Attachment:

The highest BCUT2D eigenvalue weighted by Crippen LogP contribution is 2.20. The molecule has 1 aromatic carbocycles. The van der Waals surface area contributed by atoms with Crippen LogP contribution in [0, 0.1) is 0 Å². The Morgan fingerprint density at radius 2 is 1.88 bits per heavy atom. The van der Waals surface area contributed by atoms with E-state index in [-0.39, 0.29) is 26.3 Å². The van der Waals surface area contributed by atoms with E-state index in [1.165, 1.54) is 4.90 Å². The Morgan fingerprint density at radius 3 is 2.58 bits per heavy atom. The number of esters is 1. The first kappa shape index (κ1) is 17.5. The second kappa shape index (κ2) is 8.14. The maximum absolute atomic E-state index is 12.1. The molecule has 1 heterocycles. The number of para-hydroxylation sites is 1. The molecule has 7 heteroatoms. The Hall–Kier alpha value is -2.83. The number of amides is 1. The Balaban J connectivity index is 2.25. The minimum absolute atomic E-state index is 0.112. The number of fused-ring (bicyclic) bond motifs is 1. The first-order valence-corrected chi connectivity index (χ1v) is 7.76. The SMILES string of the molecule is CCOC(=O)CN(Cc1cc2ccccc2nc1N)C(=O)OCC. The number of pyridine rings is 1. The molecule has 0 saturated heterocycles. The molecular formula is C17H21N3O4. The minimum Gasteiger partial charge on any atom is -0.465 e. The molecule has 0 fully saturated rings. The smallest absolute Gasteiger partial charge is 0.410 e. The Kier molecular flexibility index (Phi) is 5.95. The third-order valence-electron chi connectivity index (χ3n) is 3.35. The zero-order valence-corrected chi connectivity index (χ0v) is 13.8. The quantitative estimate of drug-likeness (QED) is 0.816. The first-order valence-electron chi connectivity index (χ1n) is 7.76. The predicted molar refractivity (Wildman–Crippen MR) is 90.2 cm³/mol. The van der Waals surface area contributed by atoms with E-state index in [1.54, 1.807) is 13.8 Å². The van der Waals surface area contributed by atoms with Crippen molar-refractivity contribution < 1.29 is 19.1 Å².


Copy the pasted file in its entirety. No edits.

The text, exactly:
The highest BCUT2D eigenvalue weighted by Crippen LogP contribution is 2.20. The molecule has 1 aromatic carbocycles. The van der Waals surface area contributed by atoms with Crippen LogP contribution in [0, 0.1) is 0 Å². The Morgan fingerprint density at radius 2 is 1.88 bits per heavy atom. The van der Waals surface area contributed by atoms with E-state index in [-0.39, 0.29) is 26.3 Å². The van der Waals surface area contributed by atoms with E-state index in [1.165, 1.54) is 4.90 Å². The Morgan fingerprint density at radius 3 is 2.58 bits per heavy atom. The number of esters is 1. The first kappa shape index (κ1) is 17.5. The second kappa shape index (κ2) is 8.14. The maximum absolute atomic E-state index is 12.1. The molecule has 1 heterocycles. The number of para-hydroxylation sites is 1. The molecule has 7 heteroatoms. The Hall–Kier alpha value is -2.83. The number of amides is 1. The Balaban J connectivity index is 2.25. The minimum absolute atomic E-state index is 0.112. The number of fused-ring (bicyclic) bond motifs is 1. The first-order valence-corrected chi connectivity index (χ1v) is 7.76. The SMILES string of the molecule is CCOC(=O)CN(Cc1cc2ccccc2nc1N)C(=O)OCC. The number of pyridine rings is 1. The molecule has 0 saturated heterocycles. The molecular formula is C17H21N3O4. The minimum Gasteiger partial charge on any atom is -0.465 e. The molecule has 0 fully saturated rings. The smallest absolute Gasteiger partial charge is 0.410 e. The Kier molecular flexibility index (Phi) is 5.95. The third-order valence-electron chi connectivity index (χ3n) is 3.35. The zero-order valence-corrected chi connectivity index (χ0v) is 13.8. The quantitative estimate of drug-likeness (QED) is 0.816. The first-order valence-electron chi connectivity index (χ1n) is 7.76. The predicted molar refractivity (Wildman–Crippen MR) is 90.2 cm³/mol. The van der Waals surface area contributed by atoms with E-state index in [1.54, 1.807) is 13.8 Å². The van der Waals surface area contributed by atoms with Crippen molar-refractivity contribution < 1.29 is 19.1 Å².